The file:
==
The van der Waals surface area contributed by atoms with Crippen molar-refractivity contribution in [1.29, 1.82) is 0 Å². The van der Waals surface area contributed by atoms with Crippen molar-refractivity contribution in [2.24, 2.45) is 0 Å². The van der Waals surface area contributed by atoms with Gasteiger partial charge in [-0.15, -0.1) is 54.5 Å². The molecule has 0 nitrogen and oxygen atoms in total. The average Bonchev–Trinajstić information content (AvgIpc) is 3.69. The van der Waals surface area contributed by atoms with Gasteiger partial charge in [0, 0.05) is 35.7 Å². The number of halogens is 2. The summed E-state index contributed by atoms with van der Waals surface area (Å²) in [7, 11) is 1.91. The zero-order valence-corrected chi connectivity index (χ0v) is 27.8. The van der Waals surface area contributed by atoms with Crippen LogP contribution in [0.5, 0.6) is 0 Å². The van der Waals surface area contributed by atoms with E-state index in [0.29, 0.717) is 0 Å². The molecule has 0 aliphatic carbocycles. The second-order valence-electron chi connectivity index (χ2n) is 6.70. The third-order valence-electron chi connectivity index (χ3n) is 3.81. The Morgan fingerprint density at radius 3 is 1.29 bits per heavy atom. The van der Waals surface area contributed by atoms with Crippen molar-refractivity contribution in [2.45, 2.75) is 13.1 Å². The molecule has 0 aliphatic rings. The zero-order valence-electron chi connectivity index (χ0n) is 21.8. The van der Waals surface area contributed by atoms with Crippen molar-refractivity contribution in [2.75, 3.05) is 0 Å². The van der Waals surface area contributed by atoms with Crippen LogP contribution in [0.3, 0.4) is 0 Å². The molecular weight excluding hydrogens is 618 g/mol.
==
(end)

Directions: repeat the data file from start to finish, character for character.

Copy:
The van der Waals surface area contributed by atoms with Crippen molar-refractivity contribution in [1.29, 1.82) is 0 Å². The van der Waals surface area contributed by atoms with Crippen molar-refractivity contribution in [2.24, 2.45) is 0 Å². The van der Waals surface area contributed by atoms with Gasteiger partial charge in [-0.15, -0.1) is 54.5 Å². The molecule has 0 nitrogen and oxygen atoms in total. The average Bonchev–Trinajstić information content (AvgIpc) is 3.69. The van der Waals surface area contributed by atoms with Gasteiger partial charge in [0, 0.05) is 35.7 Å². The number of halogens is 2. The summed E-state index contributed by atoms with van der Waals surface area (Å²) in [7, 11) is 1.91. The zero-order valence-corrected chi connectivity index (χ0v) is 27.8. The van der Waals surface area contributed by atoms with Crippen LogP contribution in [0.5, 0.6) is 0 Å². The van der Waals surface area contributed by atoms with E-state index in [0.29, 0.717) is 0 Å². The molecule has 0 aliphatic carbocycles. The second-order valence-electron chi connectivity index (χ2n) is 6.70. The third-order valence-electron chi connectivity index (χ3n) is 3.81. The Morgan fingerprint density at radius 3 is 1.29 bits per heavy atom. The van der Waals surface area contributed by atoms with Crippen molar-refractivity contribution in [2.45, 2.75) is 13.1 Å². The molecule has 0 aliphatic rings. The zero-order valence-electron chi connectivity index (χ0n) is 21.8. The van der Waals surface area contributed by atoms with Crippen molar-refractivity contribution in [2.75, 3.05) is 0 Å². The van der Waals surface area contributed by atoms with Crippen LogP contribution in [0.3, 0.4) is 0 Å². The molecular weight excluding hydrogens is 618 g/mol.